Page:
Updated: Dec 02, 2022
  • Author: Mohammad Wehbi, MD; Chief Editor: Kurt E Roberts, MD  more...
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Cholangioscopy is a noninvasive endoscopic method used for both direct visual diagnostic evaluation and simultaneous therapeutic intervention of the bile ducts. [1]  Peroral cholangioscopy overcomes some of the limitations of endoscopic retrograde cholangiopancreatography (ERCP). Pancreatoscopy is the direct visual evaluation of the pancreatic ducts.

Although cholangioscopy has been in limited use since the 1950s, it has only comapratively recently matured as a noninvasive technique. In the 1970s, Rosch et al [2]  and Urakami [3]  independently described two different endoscopic methods for peroral cholangioscopy. Since that time, peroral cholangioscopy has been refined largely through advances in endoscopic technique, scope design, and functionality. However, widespread adoption of peroral cholangioscopy was hampered by technologic hurdles until relatively recently. [4]

Early cholangioscopes [2, 3, 5]  had several limitations: they were very fragile and could break up; required two endoscopists; had only a two-way steering mechanism, which severely limited negotiation of ducts; and lacked working channels and irrigation ports. [6]  Thus, in the absence of more modern endoscopic technologies, this procedure was restricted to a few specialized centers worldwide for very specific indications. However, the SpyGlass cholangioscopes (Boston Scientific, Marlborough, MA) overcame many of the limitations posed by these earlier cholangioscopes.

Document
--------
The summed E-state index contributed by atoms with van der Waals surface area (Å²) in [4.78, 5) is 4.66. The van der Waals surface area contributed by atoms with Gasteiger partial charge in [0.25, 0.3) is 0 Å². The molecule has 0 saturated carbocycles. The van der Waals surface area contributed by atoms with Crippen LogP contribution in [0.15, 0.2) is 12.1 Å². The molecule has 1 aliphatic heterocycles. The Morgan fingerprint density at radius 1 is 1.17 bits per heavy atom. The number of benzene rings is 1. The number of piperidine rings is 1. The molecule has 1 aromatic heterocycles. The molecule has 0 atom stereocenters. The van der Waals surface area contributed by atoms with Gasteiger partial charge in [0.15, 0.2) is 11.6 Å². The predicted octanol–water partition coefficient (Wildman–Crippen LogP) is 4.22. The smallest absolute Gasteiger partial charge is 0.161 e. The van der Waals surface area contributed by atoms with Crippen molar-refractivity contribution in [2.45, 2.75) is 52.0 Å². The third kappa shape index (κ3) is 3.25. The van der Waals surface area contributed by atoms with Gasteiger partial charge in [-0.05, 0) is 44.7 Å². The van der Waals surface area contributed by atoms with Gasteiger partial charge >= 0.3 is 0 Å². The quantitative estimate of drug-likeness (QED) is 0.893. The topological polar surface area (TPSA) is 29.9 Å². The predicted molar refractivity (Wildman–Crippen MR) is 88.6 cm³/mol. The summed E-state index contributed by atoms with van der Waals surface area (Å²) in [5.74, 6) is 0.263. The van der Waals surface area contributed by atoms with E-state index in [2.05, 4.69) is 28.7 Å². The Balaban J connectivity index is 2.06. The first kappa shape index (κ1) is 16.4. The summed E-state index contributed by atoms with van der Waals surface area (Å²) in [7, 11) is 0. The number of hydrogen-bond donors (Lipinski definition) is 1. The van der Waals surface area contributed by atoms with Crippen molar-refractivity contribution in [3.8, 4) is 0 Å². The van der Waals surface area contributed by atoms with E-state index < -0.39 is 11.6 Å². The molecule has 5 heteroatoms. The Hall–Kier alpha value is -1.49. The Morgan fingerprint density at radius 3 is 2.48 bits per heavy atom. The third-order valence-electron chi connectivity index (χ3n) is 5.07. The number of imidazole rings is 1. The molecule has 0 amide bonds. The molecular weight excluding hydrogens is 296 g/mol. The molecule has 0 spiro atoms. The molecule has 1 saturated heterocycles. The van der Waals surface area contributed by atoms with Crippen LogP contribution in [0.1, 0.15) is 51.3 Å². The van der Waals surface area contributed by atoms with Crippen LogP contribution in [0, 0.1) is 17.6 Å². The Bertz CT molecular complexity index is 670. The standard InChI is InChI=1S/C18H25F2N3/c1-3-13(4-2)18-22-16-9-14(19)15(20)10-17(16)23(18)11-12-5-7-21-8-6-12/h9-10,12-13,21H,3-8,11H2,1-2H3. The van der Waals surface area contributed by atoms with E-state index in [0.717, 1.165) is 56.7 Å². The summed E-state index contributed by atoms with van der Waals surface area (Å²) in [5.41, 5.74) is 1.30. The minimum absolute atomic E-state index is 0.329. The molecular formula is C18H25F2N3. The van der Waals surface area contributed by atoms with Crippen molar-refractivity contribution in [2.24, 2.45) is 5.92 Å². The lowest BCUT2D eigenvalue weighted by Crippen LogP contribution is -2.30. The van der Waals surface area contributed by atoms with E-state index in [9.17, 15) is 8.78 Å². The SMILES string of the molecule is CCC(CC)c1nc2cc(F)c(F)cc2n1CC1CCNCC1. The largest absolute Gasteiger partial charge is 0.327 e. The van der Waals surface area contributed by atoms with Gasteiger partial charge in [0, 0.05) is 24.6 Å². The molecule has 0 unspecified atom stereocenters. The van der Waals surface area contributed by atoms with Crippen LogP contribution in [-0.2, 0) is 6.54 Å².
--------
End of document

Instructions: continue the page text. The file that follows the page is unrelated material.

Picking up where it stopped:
The introduction of a sophisticated cholangioscope system for cholangiopancreatoscopy has led many experts to believe that peroral cholangioscopy will become a universally adopted technique for the evaluation and treatment of biliary tract diseases. Indeed, SpyGlass cholangiopancreatoscopy showed promising results in a multicenter international study [4]  and was approved by the US Food and Drug Administration for diagnostic and therapeutic applications during endoscopic procedures in the pancreaticobiliary system. [7]